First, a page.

Monday, December 01, 2008


Most man-made conflicts of the modern era pose a basic question. Should social wealth be owned and managed by particular groups, with everybody else assigned to an ancillary role, or should this responsibility be shared?

The first model offers unparalleled freedom and reward for whatever group or alliance of groups -- read: whatever class -- exercises this authority. Under various "communist" systems this has been executive officials in government; under the so-called "free-enterprise" or "democratic" regimes it is the domain of investors and managers within corporate institutions; while most of what is described as "socialist" involves a kind of middle ground between the two, with government controlling some industries and the private sector others.

All of these models claim to be "representative" in the sense that the governing class derives its authority, somehow, from the population it governs; and, moreover, that it governs in the best interests of all. For instance, in constitutional republics -- of which the above examples include -- there is a piece of paper which lays out the rights of the people and the responsibilities of the rulers, and this paper -- in addition to future bits of paper doodled by legislators -- will form the basis of that nation's "legal system," which can be summed up as an elaborate attempt to conceal power disparities by filtering them through a supposedly neutral institution known as "the judiciary." It is one example, along with elections and other devices, of how legitimacy is explained.

All of this can be very impressive in form, and yet it brings along with it many horrible dimensions, best observed when the people in charge fail to deliver a basic means of survival to the population. The ensuing desperation plays itself out in many different ways, with violent outbursts -- such as terror attacks on financial centers, or civil war -- coloring the most extreme -- you might say, "poverty-stricken" -- examples. Where people have food, and some means of stability -- as in the wealthier nations -- they may simply riot or partake in crime; where they are sufficiently affluent and educated, they may petition their government more politely, or seek to enter its ranks.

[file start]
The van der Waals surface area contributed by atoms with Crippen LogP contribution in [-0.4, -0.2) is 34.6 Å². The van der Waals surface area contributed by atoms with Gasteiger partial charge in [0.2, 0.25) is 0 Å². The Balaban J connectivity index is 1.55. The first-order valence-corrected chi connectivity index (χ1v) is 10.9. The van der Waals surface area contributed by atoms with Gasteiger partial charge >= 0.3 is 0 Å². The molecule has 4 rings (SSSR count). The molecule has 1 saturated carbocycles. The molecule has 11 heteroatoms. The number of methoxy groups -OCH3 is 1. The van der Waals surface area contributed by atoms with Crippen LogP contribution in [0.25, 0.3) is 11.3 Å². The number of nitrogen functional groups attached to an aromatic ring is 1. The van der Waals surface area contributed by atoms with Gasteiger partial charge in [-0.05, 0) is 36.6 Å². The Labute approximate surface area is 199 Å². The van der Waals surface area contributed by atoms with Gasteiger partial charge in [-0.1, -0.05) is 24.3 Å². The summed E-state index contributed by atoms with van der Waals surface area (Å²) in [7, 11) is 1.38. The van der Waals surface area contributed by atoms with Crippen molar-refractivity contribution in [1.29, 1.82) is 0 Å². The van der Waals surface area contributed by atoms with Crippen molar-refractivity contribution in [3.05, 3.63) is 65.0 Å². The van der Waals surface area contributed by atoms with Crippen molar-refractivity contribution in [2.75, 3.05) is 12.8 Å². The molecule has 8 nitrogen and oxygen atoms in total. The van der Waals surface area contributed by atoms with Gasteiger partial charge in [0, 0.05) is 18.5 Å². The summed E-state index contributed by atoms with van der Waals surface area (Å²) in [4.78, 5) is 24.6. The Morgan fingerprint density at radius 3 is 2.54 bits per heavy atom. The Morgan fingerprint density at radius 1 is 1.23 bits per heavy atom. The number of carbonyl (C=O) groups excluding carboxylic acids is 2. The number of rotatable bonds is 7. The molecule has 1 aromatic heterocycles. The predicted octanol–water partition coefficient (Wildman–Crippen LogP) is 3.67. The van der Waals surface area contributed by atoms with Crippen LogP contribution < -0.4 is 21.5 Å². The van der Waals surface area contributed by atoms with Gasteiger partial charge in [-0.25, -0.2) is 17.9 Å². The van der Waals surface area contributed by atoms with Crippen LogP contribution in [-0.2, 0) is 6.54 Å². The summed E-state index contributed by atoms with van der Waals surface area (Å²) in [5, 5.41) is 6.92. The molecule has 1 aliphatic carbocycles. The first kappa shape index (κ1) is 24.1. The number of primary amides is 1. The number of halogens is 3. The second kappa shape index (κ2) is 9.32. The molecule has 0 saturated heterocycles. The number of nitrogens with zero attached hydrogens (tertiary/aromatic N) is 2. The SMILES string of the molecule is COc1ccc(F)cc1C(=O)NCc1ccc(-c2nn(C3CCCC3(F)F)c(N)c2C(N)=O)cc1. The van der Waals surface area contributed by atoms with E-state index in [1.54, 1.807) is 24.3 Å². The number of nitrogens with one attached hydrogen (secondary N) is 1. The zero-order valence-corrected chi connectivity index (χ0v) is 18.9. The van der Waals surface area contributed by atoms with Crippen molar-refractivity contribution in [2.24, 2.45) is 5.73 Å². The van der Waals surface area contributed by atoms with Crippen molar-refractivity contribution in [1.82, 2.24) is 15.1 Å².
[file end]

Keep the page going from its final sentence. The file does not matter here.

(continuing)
India is a hugely unequal society with a big domestic terror problem, whether linked to the most recent attacks or not. And like many modern societies, it is organized in a way which makes poverty for many the basis of incredible wealth for a few. Thus, that wealth becomes a big target, in various ways, by the many. It can continue to be the monopoly prize of competing groups, or it can be diffused to address basic needs. One guarantees more terror attacks; the other guarantees resistance from privileged groups who would rather bomb the world and all its inhabitants in a "war on terror" before ever relinquishing an inch of their privilege. We should never confuse their interests with our own.

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